Meanwhile, both the Dears and Bishop Allen take the sort of detached view of the situation that many bands in the post-Napster era have adopted. Bishop Allen feels like they were never part of the industry’s old order. “So not having been on that side, we’re not really sure how it has affected us,” says Rudder. Still, the Internet has been a helpful tool for them. “Without it, I doubt that anyone would have ever heard of us, because it’s not like we’ll ever be on the radio,” he says. The Dears, on the other hand, have taken a rougher stance on the Internet. “Our last two albums, Gang of Losers and Missiles, leaked,” says Yanchak. “Hearing about that elsewhere, it’s kind of disappointing.” Still, she sees some reasoning to the situation. “Piracy kind of seeps into the recession, and people having less money to spend on music,” she says, “But they still want the music.”

Petra Haden (photo by Jed Johnson)

Over the course of many years, the fan response for even the slightest attempt at earning money through this method would have been to call the band sellouts. Some bands still get a harsh response from this, especially those with DIY roots and/or those who have pledged to be as anti-commercial as possible. However, the overall backlash from fans has subsided considerably. “[The response has] been mostly positive, which was kind of surprising to me,” Meric Long notes. “I was expecting more of a backlash. But I think we’re a small enough band that people understand we need to make our money somehow.”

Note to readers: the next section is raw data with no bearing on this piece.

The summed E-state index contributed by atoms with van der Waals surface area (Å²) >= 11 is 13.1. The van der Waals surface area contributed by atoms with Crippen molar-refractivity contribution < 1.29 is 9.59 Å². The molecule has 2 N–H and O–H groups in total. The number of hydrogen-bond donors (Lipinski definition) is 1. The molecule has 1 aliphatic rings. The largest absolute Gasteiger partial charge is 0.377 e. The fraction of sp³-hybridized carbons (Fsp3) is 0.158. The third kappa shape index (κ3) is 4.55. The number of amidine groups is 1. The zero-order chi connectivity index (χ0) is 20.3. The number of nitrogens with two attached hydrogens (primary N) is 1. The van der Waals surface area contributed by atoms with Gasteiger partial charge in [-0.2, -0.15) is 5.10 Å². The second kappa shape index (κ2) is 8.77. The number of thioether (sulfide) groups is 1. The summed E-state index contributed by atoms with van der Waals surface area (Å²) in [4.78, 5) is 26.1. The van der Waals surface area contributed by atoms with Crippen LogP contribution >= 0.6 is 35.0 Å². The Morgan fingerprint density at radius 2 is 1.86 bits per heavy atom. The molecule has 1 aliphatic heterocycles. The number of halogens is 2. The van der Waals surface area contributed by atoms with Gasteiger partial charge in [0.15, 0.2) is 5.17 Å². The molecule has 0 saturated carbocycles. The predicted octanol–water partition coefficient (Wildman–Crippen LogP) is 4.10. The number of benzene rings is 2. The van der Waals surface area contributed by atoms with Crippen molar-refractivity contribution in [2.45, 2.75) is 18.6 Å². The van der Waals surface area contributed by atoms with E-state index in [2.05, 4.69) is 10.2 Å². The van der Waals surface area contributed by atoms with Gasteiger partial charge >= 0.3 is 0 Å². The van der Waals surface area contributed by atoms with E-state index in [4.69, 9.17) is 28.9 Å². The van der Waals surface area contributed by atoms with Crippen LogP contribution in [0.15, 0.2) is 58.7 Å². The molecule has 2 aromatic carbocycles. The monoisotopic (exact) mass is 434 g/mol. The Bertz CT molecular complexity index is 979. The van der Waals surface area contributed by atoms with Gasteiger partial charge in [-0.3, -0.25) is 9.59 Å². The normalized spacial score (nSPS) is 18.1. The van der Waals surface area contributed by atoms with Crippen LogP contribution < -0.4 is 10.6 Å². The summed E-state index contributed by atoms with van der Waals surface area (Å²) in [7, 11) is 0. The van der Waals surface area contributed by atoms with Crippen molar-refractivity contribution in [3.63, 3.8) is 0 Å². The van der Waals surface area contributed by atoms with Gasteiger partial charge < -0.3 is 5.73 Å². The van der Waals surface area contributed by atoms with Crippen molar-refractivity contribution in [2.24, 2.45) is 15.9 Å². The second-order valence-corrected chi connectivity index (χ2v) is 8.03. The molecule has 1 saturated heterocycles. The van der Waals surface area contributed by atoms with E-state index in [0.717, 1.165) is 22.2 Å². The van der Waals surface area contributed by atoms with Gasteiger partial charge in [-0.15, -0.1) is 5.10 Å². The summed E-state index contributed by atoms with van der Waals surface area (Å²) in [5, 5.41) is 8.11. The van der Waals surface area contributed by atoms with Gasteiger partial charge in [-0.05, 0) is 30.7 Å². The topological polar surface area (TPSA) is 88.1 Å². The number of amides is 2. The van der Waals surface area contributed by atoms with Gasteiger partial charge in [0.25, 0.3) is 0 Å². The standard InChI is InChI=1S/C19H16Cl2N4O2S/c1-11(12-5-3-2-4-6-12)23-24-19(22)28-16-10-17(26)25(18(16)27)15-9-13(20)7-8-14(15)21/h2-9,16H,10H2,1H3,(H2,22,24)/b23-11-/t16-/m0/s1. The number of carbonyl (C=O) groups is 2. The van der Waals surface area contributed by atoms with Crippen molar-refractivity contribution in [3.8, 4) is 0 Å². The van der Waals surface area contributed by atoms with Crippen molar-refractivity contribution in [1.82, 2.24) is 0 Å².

The subtlety of these ads certainly helps. “When people do see them, they’re like ‘Oh, cool, there it is,’” Natalia Yanchak says. “I think a part of it is we aren’t doing ads that are so gross or jarring, so fans go through the experience pretty well.” Some have even gained fans out of it. “I’ve been getting comments from strangers, and from people who I haven’t heard from in years,” says Petra Haden. “All of them are very impressed, not just with the cover, but with the other two songs as well. It’s really helped.”

Even with all the support, both financially and fan-wise, does placement still feel worth it in the end? Ideally, not really, but still, it’s a better option than most. “I don’t think bands like to have their music on a commercial,” Christian Rudder says, “but they aren’t outside to clout, either. So, sometimes, you need to do it.” Sometimes, it allows a band to be a better band and reach out. “Placement allows us to do things like more touring, especially internationally,” Yanchak says, “it allows us to do more of the things we weren’t able to do before.”

Sometimes, placement does more than pay the bills. “When they were mixing the song to the commercial, all the Prius people were there,” says Haden. “When they watched the final cut, they all had smiles on their faces. If I can see that, and know I’ve affected people in that way, then that’s the biggest payoff.”

But more importantly, placement can allow a band to be a band. Long says, “I’ve been able to experience, for the first time in my life, getting paid to play music and nothing but. Now, I won’t just do anything for that, but I will do a lot, just to get paid for something as simple as that.”